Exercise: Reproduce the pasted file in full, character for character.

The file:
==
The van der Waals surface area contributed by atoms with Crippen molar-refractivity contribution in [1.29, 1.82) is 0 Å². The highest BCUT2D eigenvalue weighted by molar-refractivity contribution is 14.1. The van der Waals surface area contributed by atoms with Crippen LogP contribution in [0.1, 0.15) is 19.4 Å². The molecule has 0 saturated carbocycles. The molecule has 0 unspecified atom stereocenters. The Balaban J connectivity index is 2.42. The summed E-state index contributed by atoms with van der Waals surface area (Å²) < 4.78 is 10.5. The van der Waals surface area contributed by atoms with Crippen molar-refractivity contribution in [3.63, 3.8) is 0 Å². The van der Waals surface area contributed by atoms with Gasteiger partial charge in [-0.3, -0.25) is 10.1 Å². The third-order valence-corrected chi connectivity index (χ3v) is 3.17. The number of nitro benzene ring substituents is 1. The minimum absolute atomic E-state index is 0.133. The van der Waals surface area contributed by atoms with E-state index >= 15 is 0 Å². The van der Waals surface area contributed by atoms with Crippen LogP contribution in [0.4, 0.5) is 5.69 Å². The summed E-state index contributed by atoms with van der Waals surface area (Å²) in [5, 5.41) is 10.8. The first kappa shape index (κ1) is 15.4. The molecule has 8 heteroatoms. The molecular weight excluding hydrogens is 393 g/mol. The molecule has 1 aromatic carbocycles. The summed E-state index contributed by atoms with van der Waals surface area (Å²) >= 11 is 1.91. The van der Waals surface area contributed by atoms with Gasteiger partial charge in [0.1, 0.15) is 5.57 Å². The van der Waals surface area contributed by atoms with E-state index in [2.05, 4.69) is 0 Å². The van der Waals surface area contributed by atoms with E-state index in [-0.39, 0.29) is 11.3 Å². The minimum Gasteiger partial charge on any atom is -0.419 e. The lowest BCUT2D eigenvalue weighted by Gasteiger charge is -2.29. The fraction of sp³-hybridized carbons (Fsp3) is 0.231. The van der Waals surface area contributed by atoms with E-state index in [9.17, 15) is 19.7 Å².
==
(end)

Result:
The van der Waals surface area contributed by atoms with Crippen molar-refractivity contribution in [1.29, 1.82) is 0 Å². The highest BCUT2D eigenvalue weighted by molar-refractivity contribution is 14.1. The van der Waals surface area contributed by atoms with Crippen LogP contribution in [0.1, 0.15) is 19.4 Å². The molecule has 0 saturated carbocycles. The molecule has 0 unspecified atom stereocenters. The Balaban J connectivity index is 2.42. The summed E-state index contributed by atoms with van der Waals surface area (Å²) < 4.78 is 10.5. The van der Waals surface area contributed by atoms with Crippen molar-refractivity contribution in [3.63, 3.8) is 0 Å². The van der Waals surface area contributed by atoms with Gasteiger partial charge in [-0.3, -0.25) is 10.1 Å². The third-order valence-corrected chi connectivity index (χ3v) is 3.17. The number of nitro benzene ring substituents is 1. The minimum absolute atomic E-state index is 0.133. The van der Waals surface area contributed by atoms with E-state index >= 15 is 0 Å². The van der Waals surface area contributed by atoms with Crippen LogP contribution in [0.4, 0.5) is 5.69 Å². The summed E-state index contributed by atoms with van der Waals surface area (Å²) in [5, 5.41) is 10.8. The first kappa shape index (κ1) is 15.4. The molecule has 8 heteroatoms. The molecular weight excluding hydrogens is 393 g/mol. The molecule has 1 aromatic carbocycles. The summed E-state index contributed by atoms with van der Waals surface area (Å²) >= 11 is 1.91. The van der Waals surface area contributed by atoms with Gasteiger partial charge in [0.1, 0.15) is 5.57 Å². The van der Waals surface area contributed by atoms with E-state index in [2.05, 4.69) is 0 Å². The van der Waals surface area contributed by atoms with E-state index in [-0.39, 0.29) is 11.3 Å². The minimum Gasteiger partial charge on any atom is -0.419 e. The lowest BCUT2D eigenvalue weighted by Gasteiger charge is -2.29. The fraction of sp³-hybridized carbons (Fsp3) is 0.231. The van der Waals surface area contributed by atoms with E-state index in [9.17, 15) is 19.7 Å².